Why is Snapchat so much more engaging for younger people compared to adults? originally appeared on Quora: the place to gain and share knowledge, empowering people to learn from others and better understand the world.
There is a dramatic difference in how youth (i.e. < 28) and adults (i.e. >28) use Facebook and Instagram, and consequently whether they derive value from Snapchat.
Generally speaking, adults have fewer, closer friends on their social media accounts than young people who can often have 500+ diverse, highly active friends/followers.
Furthermore, younger people’s social status is more strongly associated with their social media activity than adults’, which is primarily judged by other factors like job, family, and politics. This is especially true for students since they have a lot of free time, are geographically concentrated, and are in constant communication.
As a result, young people are much less “connected” to their average friends/followers while also much more conscious of how these friends/followers respond, leading them to post less (but not necessarily browse less) than adults.
Therefore, for many young people, Facebook is best understood as a “personal LinkedIn,” i.e. an account they have to “be found,” codify mutual acknowledgement, and keep up to date on groups and events, not a platform they actively engage with, post to, or solicit interaction from.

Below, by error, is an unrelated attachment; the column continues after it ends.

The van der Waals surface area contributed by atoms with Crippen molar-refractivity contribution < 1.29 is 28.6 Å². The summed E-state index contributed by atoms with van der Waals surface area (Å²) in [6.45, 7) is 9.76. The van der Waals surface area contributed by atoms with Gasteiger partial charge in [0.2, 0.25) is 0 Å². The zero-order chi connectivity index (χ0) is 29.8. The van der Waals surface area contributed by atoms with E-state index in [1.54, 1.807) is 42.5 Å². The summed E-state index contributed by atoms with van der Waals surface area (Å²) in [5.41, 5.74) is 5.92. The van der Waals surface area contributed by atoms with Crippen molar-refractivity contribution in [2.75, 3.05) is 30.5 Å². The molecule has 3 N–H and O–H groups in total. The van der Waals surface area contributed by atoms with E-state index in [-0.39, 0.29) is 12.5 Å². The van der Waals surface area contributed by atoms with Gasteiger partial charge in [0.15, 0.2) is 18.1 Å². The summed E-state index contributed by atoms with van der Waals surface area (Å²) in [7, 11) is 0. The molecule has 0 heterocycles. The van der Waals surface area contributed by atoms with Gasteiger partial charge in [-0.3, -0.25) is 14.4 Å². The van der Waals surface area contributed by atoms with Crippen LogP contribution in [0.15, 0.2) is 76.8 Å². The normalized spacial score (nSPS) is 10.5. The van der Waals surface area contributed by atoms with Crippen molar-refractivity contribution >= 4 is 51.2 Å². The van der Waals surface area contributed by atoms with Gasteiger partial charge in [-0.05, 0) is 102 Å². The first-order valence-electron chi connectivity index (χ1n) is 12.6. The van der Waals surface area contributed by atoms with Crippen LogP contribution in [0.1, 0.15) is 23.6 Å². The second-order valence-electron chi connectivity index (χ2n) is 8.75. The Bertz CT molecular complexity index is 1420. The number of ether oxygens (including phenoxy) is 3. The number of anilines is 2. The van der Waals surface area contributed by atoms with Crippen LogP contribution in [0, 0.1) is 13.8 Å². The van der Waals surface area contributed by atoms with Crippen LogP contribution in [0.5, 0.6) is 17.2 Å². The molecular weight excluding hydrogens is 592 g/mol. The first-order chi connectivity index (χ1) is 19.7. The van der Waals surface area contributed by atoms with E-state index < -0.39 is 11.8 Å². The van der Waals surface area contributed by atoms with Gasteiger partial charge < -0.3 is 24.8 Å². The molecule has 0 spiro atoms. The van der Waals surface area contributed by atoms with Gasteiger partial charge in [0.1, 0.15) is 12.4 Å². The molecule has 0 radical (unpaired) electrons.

The divorce of Messenger from Facebook, while successful, has extenuated the passivity of youth Facebook usage and siloed Messenger as a pure communication service, not a social platform. The abject failure of “Days” has made this point clear.
Though less extreme, these same social dynamics apply to Instagram too. In general, young people are much more conservative content sharers than adults, preferring to post only their highest quality photos with appropriate edits and sufficiently witty captions.
The rise of “Finstas” — i.e. fake-Instagrams — as a more casual way for teens to share content with their closest friends is testament to this trend and psychology.
Then, there is Snapchat.
Snapchat is valuable and beloved by young people because it is not a public profile like Facebook and Instagram. On Snapchat, all content is ephemeral with strict limitations on editing, most content is sent privately, and no content can be publicly rated or compared.
As a result, users — though conditioned to be reserved everywhere else — do not feel inhibited about what they can share. On Snapchat, everyday moments, embarrassing videos, and unflattering selfies reign supreme. Unlike on Facebook and Instagram, things feel real and people, authentic.
I believe that everyone values this experience, but only adults have ubiquitous access to it. Free from strong social pressures and limited to a smaller group of close friends, adults are liberated to be themselves on every platform they use — hence their high posting frequencies.
Young people, in contrast, only feel free to be themselves in closed groups (e.g. text, group chats, FaceTime, etc.) and on Snapchat.
This difference is the primary reason young people enjoy using Snapchat and the primary reason adults don’t understand the appeal. Snapchat is not about silly filters or hidden features (those only exist to encourage individuality and expression); it’s about liberation.
Though Facebook and Instagram are popular, their designs — the very ones that make them so viral and addicting — necessarily discourage creative expression. As a result, no amount of feature-copying will ever let Facebook kill Snapchat; for young people, they’re fundamentally different products.
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